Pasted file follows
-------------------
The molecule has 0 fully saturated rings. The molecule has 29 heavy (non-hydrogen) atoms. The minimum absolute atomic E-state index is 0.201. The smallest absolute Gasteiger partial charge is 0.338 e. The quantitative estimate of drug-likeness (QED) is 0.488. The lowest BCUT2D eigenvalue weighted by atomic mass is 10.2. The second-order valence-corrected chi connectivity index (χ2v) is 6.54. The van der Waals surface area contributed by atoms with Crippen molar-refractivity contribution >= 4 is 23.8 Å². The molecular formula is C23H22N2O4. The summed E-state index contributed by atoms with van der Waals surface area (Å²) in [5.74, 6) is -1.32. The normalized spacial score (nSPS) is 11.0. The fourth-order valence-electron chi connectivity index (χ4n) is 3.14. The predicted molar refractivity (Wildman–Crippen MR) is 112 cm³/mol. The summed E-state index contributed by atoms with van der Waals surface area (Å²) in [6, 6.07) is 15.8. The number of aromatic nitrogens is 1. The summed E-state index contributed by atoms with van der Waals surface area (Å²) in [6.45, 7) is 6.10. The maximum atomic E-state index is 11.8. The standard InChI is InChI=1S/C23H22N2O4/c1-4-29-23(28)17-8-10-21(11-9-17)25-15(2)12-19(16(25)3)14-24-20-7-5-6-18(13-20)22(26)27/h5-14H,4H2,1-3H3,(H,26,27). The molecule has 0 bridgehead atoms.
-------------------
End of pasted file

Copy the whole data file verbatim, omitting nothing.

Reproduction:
The molecule has 0 fully saturated rings. The molecule has 29 heavy (non-hydrogen) atoms. The minimum absolute atomic E-state index is 0.201. The smallest absolute Gasteiger partial charge is 0.338 e. The quantitative estimate of drug-likeness (QED) is 0.488. The lowest BCUT2D eigenvalue weighted by atomic mass is 10.2. The second-order valence-corrected chi connectivity index (χ2v) is 6.54. The van der Waals surface area contributed by atoms with Crippen molar-refractivity contribution >= 4 is 23.8 Å². The molecular formula is C23H22N2O4. The summed E-state index contributed by atoms with van der Waals surface area (Å²) in [5.74, 6) is -1.32. The normalized spacial score (nSPS) is 11.0. The fourth-order valence-electron chi connectivity index (χ4n) is 3.14. The predicted molar refractivity (Wildman–Crippen MR) is 112 cm³/mol. The summed E-state index contributed by atoms with van der Waals surface area (Å²) in [6, 6.07) is 15.8. The number of aromatic nitrogens is 1. The summed E-state index contributed by atoms with van der Waals surface area (Å²) in [6.45, 7) is 6.10. The maximum atomic E-state index is 11.8. The standard InChI is InChI=1S/C23H22N2O4/c1-4-29-23(28)17-8-10-21(11-9-17)25-15(2)12-19(16(25)3)14-24-20-7-5-6-18(13-20)22(26)27/h5-14H,4H2,1-3H3,(H,26,27). The molecule has 0 bridgehead atoms.